While Richard Branson stood on the deck posing for photographs with his two children ahead of his latest endeavor, the crew of the Virgin Money, a 99-foot maxi yacht, was already hard at work. It was just after 2 a.m. on Wednesday and a volley of British, American and Australian accents went back and forth along the boat, making the final adjustments for what the crew hoped would be a record-breaking sail across the Atlantic.
Although the trip had been in the works for two years, Branson and his crew of America’s Cup and Olympic sailors received the all-clear from their weather experts in the wee hours of Tuesday morning.
That meant scrambling the crew to New York from Britain. And when the departure time was moved up from 6 a.m. to around 2 a.m. to slip past an onrushing storm, some members were denied a chance to catch some sleep at a hotel. They went straight from airports to the North Cove Marina in Battery Park City to set off on a six-day journey that is scheduled to take them to Lizard Point, the most southwesterly point of Britain.
“We’re going to be in some pretty ferocious weather,” said Branson, the billionaire British businessman and chairman of the Virgin Group of companies. “And those are the kinds of wind we need for the record attempt.”
The mark stands at 6 days 17 hours 39 minutes 52 seconds and has belonged to the Mari Cha IV since Mike Sanderson skippered it in 2003. The previous record had stood for more than a century. There have been only a handful of attempts in the last five years, but Sanderson has returned to skipper the latest one.
The clock on the record attempt started running at approximately 4 a.m., when the Virgin Money passed the Ambrose Lighthouse, meaning it will have to complete the journey by 9:39.52 p.m. on Oct. 28 to break the record. But Ben Ainslie, an Olympic medalist who took gold in the Finn category in China this summer, said he believed the crew might have a shot at completing the run in less than six days.
“The boat’s more than capable of breaking the record,” he said. “It just comes down to making sure we don’t break the boat — backing off at the right times and bringing the boat back in one piece.”
Ainslie is one of a large contingent of the 24-person crew borrowed from Team Origin, Britain’s America’s Cup challenger team. They were available for this project only because the America’s Cup is mired in a dispute that has temporarily put it on hold. “That means that we’ve managed to get the absolute best crew we could possibly want,” Branson said.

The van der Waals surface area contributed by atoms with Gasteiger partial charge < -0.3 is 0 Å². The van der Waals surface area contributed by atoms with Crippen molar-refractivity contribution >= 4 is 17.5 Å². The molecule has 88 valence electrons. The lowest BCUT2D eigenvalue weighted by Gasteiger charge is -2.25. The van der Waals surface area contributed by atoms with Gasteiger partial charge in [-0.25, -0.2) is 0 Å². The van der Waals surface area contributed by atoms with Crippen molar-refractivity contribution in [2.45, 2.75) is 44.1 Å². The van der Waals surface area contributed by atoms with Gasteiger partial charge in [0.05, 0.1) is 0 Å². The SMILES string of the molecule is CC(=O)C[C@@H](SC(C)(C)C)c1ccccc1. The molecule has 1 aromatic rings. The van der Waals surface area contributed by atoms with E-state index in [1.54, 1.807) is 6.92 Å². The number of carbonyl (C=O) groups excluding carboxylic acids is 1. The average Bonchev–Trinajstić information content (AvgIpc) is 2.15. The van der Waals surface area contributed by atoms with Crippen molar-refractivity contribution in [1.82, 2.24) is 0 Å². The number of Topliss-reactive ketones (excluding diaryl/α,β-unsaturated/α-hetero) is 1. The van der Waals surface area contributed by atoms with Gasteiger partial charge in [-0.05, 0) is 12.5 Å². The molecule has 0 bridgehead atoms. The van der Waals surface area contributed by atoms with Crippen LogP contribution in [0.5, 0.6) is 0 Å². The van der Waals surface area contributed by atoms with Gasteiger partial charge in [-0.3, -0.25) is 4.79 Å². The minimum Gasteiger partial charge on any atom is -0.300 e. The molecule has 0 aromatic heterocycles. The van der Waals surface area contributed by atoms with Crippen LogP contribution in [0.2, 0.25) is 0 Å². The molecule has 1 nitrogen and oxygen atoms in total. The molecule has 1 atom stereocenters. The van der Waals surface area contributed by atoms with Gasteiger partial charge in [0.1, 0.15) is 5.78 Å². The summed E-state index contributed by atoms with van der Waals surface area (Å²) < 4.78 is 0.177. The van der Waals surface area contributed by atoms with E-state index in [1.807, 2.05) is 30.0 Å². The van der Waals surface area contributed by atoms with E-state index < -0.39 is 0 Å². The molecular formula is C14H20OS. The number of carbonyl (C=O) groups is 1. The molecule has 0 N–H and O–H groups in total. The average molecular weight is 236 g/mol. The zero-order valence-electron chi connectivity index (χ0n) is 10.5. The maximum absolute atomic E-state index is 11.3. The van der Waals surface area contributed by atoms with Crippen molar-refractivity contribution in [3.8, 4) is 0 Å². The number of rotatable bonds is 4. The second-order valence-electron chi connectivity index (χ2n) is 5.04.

Branson has been intimately acquainted with the Atlantic waters for more than two decades, since he broke the trans-Atlantic record for speedboats in 1986. That came a year after his first attempt ended with the Virgin Atlantic Challenger’s sinking 200 miles from England. It was the first of the many world-record pursuits that have punctuated his career.
Most of the Virgin Money’s crew is used to the carefully selected racecourses that dot the world’s most exotic locations. This adventure is due to take the crew members through some of the most difficult conditions they will ever encounter. And while the small crowd on the dock Wednesday morning joked and smiled, Sanderson explained that the 40-foot waves and massive storms on the way were no laughing matter.
“This afternoon is going to be pretty wet and wild,” he said.
As of Wednesday evening, the crew’s Web site, uk.virginmoney.com/challenge, reported rough conditions, but no major problems.
The crew also includes Branson’s 26-year-old daughter, Holly, who will serve as the boat’s medic, and his 23-year-old son, Sam, who quipped that they signed on “before we knew it was going to be the roughest seas people have traveled into in the history of sailing.”
“It’s going to be pretty unpleasant,” Richard Branson added. “I suspect most people will be thoroughly, thoroughly ill throughout most of the journey.”
The boat, however, is designed to withstand most things the Atlantic can throw at it while still reaching speeds that exceed 30 knots. With its state-of-the-art carbon fiber hull and a canting keel more than five meters long, the project director Alex Tai called the vessel the “fastest monohull in the water at the moment,” even though it is 30 feet shorter than the Mari Cha IV.
That said, the crew will spend much of its time reefing, meaning it will reduce the area of the sails to avoid catching the full wrath of the high winds. It will be critical, Tai said, on the first and third days when heavy storms are anticipated.
It will leave no downtime as the crew operates on a “hot bunk” system — when one member goes to bed, it will still be warm from its previous occupant. The schedule calls for three hours of duty followed by three hours of standby time, with no one sleeping more than three or four hours at a stretch.
“You take the rest when you can get it,” Ainslie said. “There are quite a few cans of Red Bull on board as well.”
6 months ago